We've often seen southbound male Pectoral Sandpipers with obvious "sacs" in
southern Ontario (Toronto - Lake Ontario) in mid-July. Male Pectorals
migrate south before the females (females first in most shorebirds) when
the young hatch. Some July males we've seen show a sagging lower neck bib
(stretch marks), evidence that they recently were courting males. If you
watch Pectorals closely this July, you should see some males still showing
signs of sacs from immensely inflating their throats in courtship.
Ron Pittaway & Jean Iron
Toronto & Minden
At 09:57 PM 6/23/2006 -0400, you wrote:
>Frode Falkenberg asked, "Is it known if Pectoral Sandpipers migrate with
>developed breast sacs?" I cannot claim scientific expertise with regard to
>this species, and never having been on its breeding grounds, I have no idea
>what proportion leave the breeding grounds with a conspicuous pectoral sac.
>I can report that of the very many Pectorals that I have observed
>over about 25 years on the northeast coast of the USA only one had a very
>highly developed, conspicuous, bulging and dangling pectoral sac. That
>striking individual was observed on July 31, 1990, on a barrier island off
>the south shore of Long Island, specifically
>at the Cedar Beach Overlook area in Suffolk County, New York.
>Westbury, Long Island, NY
>----- Original Message -----
>From: "Frode Falkenberg" <[log in to unmask]>
>To: <[log in to unmask]>
>Sent: Thursday, June 22, 2006 4:51 PM
>Subject: [BIRDWG01] Pectoral sac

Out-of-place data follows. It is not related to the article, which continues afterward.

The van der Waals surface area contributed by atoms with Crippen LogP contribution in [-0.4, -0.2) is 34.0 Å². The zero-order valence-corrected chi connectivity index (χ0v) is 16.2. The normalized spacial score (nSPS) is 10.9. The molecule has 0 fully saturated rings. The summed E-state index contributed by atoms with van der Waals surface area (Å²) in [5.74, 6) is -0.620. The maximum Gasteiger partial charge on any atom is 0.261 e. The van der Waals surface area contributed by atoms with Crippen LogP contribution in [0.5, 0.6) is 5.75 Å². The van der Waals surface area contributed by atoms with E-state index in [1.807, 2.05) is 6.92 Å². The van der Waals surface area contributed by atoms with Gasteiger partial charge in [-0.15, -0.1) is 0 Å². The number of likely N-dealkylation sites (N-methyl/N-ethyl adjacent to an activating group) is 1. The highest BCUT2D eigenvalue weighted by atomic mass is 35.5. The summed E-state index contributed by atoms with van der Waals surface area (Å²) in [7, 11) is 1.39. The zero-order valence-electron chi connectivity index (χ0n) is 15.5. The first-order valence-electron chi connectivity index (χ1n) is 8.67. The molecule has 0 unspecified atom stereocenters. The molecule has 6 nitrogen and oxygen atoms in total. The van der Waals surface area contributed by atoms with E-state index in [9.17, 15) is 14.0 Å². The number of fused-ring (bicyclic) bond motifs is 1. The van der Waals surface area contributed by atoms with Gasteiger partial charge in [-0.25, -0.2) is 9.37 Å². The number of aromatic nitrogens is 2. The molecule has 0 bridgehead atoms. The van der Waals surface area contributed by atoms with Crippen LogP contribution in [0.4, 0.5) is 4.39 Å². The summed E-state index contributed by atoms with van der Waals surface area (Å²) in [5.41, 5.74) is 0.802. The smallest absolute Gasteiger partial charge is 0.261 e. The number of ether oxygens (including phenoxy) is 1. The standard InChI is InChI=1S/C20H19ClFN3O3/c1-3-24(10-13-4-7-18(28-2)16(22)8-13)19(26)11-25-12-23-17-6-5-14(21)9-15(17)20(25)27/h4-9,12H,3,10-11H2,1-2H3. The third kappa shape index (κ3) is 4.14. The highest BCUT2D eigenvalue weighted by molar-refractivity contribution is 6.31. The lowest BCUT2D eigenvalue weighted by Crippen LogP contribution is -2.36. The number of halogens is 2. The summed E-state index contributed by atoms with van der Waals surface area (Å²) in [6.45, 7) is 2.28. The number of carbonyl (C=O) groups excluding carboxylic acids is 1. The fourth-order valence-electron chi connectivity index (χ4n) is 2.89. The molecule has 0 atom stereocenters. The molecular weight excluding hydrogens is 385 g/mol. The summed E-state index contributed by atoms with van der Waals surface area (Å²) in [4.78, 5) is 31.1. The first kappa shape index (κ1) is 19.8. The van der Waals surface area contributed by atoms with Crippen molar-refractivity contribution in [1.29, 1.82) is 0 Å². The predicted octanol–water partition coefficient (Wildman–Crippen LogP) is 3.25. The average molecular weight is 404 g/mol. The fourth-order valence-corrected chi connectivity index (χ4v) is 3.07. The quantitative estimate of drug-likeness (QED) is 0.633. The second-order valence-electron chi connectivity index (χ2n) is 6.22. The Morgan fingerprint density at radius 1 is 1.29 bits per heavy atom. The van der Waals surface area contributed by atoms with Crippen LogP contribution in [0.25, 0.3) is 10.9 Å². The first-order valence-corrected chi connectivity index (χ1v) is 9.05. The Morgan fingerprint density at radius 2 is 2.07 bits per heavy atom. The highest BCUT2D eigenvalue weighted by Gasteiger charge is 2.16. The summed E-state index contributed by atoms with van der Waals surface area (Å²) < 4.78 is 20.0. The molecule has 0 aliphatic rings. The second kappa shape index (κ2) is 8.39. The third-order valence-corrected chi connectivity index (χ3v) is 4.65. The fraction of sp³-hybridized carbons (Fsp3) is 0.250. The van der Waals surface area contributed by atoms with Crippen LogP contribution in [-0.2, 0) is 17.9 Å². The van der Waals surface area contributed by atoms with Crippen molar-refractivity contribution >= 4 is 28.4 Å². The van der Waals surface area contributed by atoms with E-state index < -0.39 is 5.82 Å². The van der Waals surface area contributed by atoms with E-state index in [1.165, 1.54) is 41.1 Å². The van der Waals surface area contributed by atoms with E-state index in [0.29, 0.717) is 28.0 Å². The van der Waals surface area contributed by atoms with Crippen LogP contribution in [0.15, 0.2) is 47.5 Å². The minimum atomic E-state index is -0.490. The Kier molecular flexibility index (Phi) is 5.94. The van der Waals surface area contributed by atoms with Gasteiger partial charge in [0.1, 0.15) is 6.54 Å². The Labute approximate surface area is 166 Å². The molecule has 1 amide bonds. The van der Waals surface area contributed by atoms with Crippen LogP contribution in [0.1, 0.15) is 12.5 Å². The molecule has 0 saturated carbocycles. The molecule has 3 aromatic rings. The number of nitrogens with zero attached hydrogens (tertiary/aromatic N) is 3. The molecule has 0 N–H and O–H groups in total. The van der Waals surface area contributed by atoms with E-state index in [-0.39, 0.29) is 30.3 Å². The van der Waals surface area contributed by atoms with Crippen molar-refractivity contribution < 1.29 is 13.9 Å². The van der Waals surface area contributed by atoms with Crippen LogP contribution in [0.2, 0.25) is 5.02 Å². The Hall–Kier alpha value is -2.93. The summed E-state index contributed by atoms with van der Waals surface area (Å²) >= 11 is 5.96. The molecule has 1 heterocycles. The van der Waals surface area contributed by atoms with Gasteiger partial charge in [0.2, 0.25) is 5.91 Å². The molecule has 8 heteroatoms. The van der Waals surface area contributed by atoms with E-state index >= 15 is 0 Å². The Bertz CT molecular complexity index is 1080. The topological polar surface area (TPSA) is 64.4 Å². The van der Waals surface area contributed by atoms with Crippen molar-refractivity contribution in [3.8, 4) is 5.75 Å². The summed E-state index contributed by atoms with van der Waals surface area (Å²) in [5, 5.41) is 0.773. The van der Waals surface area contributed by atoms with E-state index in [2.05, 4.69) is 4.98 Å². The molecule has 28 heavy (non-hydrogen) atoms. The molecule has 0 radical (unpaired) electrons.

> > Hi all!
> > A little background for the upcoming question: An adult Pectoral Sandpiper
> > found today near Bergen in western Norway. It was located in a marsh on
> > outer coastline, where species such as Common Snipe, Eurasian Curlew and
> > Redshank breed commonly. There are no Calidris-species breeding there. It
> > actually seen when chasing two Common Snipes.
> > The bird has developed a big sac in its breast. All info I can find links
> > feature to males at their breeding grounds, used to make their
> > booming-sounds.
> > Have a look at the bird and its sac here:
> > <http://cyberbirding.uib.no/photo/c_melanotos_02.php>
> > My questions are: Is it known if Pectoral Sandpipers migrate with
> > breast sacs? Could this indicate that the bird is territorial? Do first
> > males develope such sacs?
> > All the best,
> > Frode Falkenberg
> > www.cyberbirding.no
> > Join or Leave BIRDWG01:
> > Archives: http://listserv.arizona.edu/archives/birdwg01.html
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